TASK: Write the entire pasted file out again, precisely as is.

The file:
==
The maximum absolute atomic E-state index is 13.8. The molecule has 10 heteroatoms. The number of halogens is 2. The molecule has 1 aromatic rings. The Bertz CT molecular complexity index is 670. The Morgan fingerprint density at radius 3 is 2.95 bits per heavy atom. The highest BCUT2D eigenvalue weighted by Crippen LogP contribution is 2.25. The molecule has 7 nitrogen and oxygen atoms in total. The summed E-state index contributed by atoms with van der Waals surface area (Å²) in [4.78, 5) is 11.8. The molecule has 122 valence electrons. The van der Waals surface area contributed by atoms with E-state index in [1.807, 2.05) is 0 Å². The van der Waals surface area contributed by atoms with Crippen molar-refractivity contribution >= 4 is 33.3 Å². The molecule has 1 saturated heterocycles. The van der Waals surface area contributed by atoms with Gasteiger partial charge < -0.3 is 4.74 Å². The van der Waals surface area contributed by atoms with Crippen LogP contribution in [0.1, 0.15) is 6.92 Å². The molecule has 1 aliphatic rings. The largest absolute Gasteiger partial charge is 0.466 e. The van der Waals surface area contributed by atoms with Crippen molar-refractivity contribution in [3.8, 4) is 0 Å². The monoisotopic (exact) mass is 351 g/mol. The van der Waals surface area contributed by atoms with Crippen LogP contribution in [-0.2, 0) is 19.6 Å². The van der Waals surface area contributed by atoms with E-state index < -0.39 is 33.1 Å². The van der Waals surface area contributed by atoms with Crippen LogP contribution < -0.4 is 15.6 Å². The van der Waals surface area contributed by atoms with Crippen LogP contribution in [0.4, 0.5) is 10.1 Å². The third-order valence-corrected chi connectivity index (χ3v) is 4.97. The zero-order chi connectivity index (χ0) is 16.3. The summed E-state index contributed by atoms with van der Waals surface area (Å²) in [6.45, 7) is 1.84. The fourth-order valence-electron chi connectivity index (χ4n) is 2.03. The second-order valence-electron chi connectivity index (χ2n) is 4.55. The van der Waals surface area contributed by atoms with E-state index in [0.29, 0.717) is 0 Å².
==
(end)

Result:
The maximum absolute atomic E-state index is 13.8. The molecule has 10 heteroatoms. The number of halogens is 2. The molecule has 1 aromatic rings. The Bertz CT molecular complexity index is 670. The Morgan fingerprint density at radius 3 is 2.95 bits per heavy atom. The highest BCUT2D eigenvalue weighted by Crippen LogP contribution is 2.25. The molecule has 7 nitrogen and oxygen atoms in total. The summed E-state index contributed by atoms with van der Waals surface area (Å²) in [4.78, 5) is 11.8. The molecule has 122 valence electrons. The van der Waals surface area contributed by atoms with E-state index in [1.807, 2.05) is 0 Å². The van der Waals surface area contributed by atoms with Crippen molar-refractivity contribution >= 4 is 33.3 Å². The molecule has 1 saturated heterocycles. The van der Waals surface area contributed by atoms with Gasteiger partial charge < -0.3 is 4.74 Å². The van der Waals surface area contributed by atoms with Crippen LogP contribution in [0.1, 0.15) is 6.92 Å². The molecule has 1 aliphatic rings. The largest absolute Gasteiger partial charge is 0.466 e. The van der Waals surface area contributed by atoms with Crippen molar-refractivity contribution in [3.8, 4) is 0 Å². The monoisotopic (exact) mass is 351 g/mol. The van der Waals surface area contributed by atoms with Crippen LogP contribution in [-0.2, 0) is 19.6 Å². The van der Waals surface area contributed by atoms with E-state index < -0.39 is 33.1 Å². The van der Waals surface area contributed by atoms with Crippen LogP contribution < -0.4 is 15.6 Å². The van der Waals surface area contributed by atoms with Crippen LogP contribution in [0.4, 0.5) is 10.1 Å². The third-order valence-corrected chi connectivity index (χ3v) is 4.97. The zero-order chi connectivity index (χ0) is 16.3. The summed E-state index contributed by atoms with van der Waals surface area (Å²) in [6.45, 7) is 1.84. The fourth-order valence-electron chi connectivity index (χ4n) is 2.03. The second-order valence-electron chi connectivity index (χ2n) is 4.55. The van der Waals surface area contributed by atoms with E-state index in [0.29, 0.717) is 0 Å².